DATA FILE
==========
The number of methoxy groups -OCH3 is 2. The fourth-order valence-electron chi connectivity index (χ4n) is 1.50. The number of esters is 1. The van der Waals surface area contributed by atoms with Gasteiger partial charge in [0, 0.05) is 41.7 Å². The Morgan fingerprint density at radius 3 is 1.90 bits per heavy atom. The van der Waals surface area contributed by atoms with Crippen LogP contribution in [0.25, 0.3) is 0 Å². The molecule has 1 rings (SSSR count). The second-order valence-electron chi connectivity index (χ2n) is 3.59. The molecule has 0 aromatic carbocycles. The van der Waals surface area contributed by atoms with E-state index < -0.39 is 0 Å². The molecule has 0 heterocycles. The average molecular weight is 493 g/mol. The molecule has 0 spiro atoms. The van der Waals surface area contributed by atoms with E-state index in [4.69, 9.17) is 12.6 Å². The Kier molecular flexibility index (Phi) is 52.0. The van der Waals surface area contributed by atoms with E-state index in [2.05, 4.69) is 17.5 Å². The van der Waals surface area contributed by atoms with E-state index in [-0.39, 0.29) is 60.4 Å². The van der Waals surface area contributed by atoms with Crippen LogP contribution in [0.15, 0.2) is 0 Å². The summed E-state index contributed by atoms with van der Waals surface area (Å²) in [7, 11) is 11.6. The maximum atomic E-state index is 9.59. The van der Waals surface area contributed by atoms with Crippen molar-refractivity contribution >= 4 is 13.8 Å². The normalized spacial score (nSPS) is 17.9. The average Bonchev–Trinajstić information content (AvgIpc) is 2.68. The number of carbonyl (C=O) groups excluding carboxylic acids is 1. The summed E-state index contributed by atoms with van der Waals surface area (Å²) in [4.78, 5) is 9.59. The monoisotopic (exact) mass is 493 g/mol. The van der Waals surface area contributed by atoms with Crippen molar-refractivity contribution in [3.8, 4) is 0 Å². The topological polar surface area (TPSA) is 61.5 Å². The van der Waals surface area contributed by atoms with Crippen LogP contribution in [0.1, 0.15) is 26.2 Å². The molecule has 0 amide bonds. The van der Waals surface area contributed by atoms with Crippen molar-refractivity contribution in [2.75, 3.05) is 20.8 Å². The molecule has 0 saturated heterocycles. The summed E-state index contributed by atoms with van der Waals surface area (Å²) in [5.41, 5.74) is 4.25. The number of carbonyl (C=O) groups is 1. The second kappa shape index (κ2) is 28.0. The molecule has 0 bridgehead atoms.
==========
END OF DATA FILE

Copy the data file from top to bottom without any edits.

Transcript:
The number of methoxy groups -OCH3 is 2. The fourth-order valence-electron chi connectivity index (χ4n) is 1.50. The number of esters is 1. The van der Waals surface area contributed by atoms with Gasteiger partial charge in [0, 0.05) is 41.7 Å². The Morgan fingerprint density at radius 3 is 1.90 bits per heavy atom. The van der Waals surface area contributed by atoms with Crippen LogP contribution in [0.25, 0.3) is 0 Å². The molecule has 1 rings (SSSR count). The second-order valence-electron chi connectivity index (χ2n) is 3.59. The molecule has 0 aromatic carbocycles. The van der Waals surface area contributed by atoms with E-state index < -0.39 is 0 Å². The molecule has 0 heterocycles. The average molecular weight is 493 g/mol. The molecule has 0 spiro atoms. The van der Waals surface area contributed by atoms with E-state index in [4.69, 9.17) is 12.6 Å². The Kier molecular flexibility index (Phi) is 52.0. The van der Waals surface area contributed by atoms with E-state index in [2.05, 4.69) is 17.5 Å². The van der Waals surface area contributed by atoms with E-state index in [-0.39, 0.29) is 60.4 Å². The van der Waals surface area contributed by atoms with Crippen LogP contribution in [0.15, 0.2) is 0 Å². The summed E-state index contributed by atoms with van der Waals surface area (Å²) in [7, 11) is 11.6. The maximum atomic E-state index is 9.59. The van der Waals surface area contributed by atoms with Crippen molar-refractivity contribution >= 4 is 13.8 Å². The normalized spacial score (nSPS) is 17.9. The average Bonchev–Trinajstić information content (AvgIpc) is 2.68. The number of carbonyl (C=O) groups excluding carboxylic acids is 1. The summed E-state index contributed by atoms with van der Waals surface area (Å²) in [4.78, 5) is 9.59. The monoisotopic (exact) mass is 493 g/mol. The van der Waals surface area contributed by atoms with Crippen molar-refractivity contribution in [3.8, 4) is 0 Å². The topological polar surface area (TPSA) is 61.5 Å². The van der Waals surface area contributed by atoms with Crippen LogP contribution in [0.1, 0.15) is 26.2 Å². The molecule has 0 amide bonds. The van der Waals surface area contributed by atoms with Crippen molar-refractivity contribution in [2.75, 3.05) is 20.8 Å². The molecule has 0 saturated heterocycles. The summed E-state index contributed by atoms with van der Waals surface area (Å²) in [5.41, 5.74) is 4.25. The number of carbonyl (C=O) groups is 1. The second kappa shape index (κ2) is 28.0. The molecule has 0 bridgehead atoms.